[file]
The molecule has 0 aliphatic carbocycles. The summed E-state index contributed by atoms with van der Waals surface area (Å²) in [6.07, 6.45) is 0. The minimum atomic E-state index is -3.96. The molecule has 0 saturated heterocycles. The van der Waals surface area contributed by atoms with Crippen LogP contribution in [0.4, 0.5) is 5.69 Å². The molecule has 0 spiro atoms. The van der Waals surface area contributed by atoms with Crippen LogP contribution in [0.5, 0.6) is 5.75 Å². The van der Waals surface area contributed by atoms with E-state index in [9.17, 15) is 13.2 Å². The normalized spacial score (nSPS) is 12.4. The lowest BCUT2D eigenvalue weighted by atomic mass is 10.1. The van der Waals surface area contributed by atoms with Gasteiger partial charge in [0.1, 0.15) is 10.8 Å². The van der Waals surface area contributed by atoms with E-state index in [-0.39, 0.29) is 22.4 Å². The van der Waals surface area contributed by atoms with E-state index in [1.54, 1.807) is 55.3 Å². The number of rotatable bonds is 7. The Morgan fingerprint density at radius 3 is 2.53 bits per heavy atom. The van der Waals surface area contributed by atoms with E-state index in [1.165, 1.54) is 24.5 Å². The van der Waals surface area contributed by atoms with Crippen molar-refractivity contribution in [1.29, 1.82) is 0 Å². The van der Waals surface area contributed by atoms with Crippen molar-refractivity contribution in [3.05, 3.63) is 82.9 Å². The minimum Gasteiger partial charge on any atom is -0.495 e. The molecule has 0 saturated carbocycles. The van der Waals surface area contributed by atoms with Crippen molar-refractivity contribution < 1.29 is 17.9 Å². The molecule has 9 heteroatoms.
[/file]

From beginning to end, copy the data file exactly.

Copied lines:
The molecule has 0 aliphatic carbocycles. The summed E-state index contributed by atoms with van der Waals surface area (Å²) in [6.07, 6.45) is 0. The minimum atomic E-state index is -3.96. The molecule has 0 saturated heterocycles. The van der Waals surface area contributed by atoms with Crippen LogP contribution in [0.4, 0.5) is 5.69 Å². The molecule has 0 spiro atoms. The van der Waals surface area contributed by atoms with Crippen LogP contribution in [0.5, 0.6) is 5.75 Å². The van der Waals surface area contributed by atoms with E-state index in [9.17, 15) is 13.2 Å². The normalized spacial score (nSPS) is 12.4. The lowest BCUT2D eigenvalue weighted by atomic mass is 10.1. The van der Waals surface area contributed by atoms with Gasteiger partial charge in [0.1, 0.15) is 10.8 Å². The van der Waals surface area contributed by atoms with E-state index in [-0.39, 0.29) is 22.4 Å². The van der Waals surface area contributed by atoms with E-state index in [1.54, 1.807) is 55.3 Å². The number of rotatable bonds is 7. The Morgan fingerprint density at radius 3 is 2.53 bits per heavy atom. The van der Waals surface area contributed by atoms with E-state index in [1.165, 1.54) is 24.5 Å². The van der Waals surface area contributed by atoms with Crippen molar-refractivity contribution in [1.29, 1.82) is 0 Å². The van der Waals surface area contributed by atoms with Crippen molar-refractivity contribution in [3.05, 3.63) is 82.9 Å². The minimum Gasteiger partial charge on any atom is -0.495 e. The molecule has 0 saturated carbocycles. The van der Waals surface area contributed by atoms with Crippen molar-refractivity contribution < 1.29 is 17.9 Å². The molecule has 9 heteroatoms.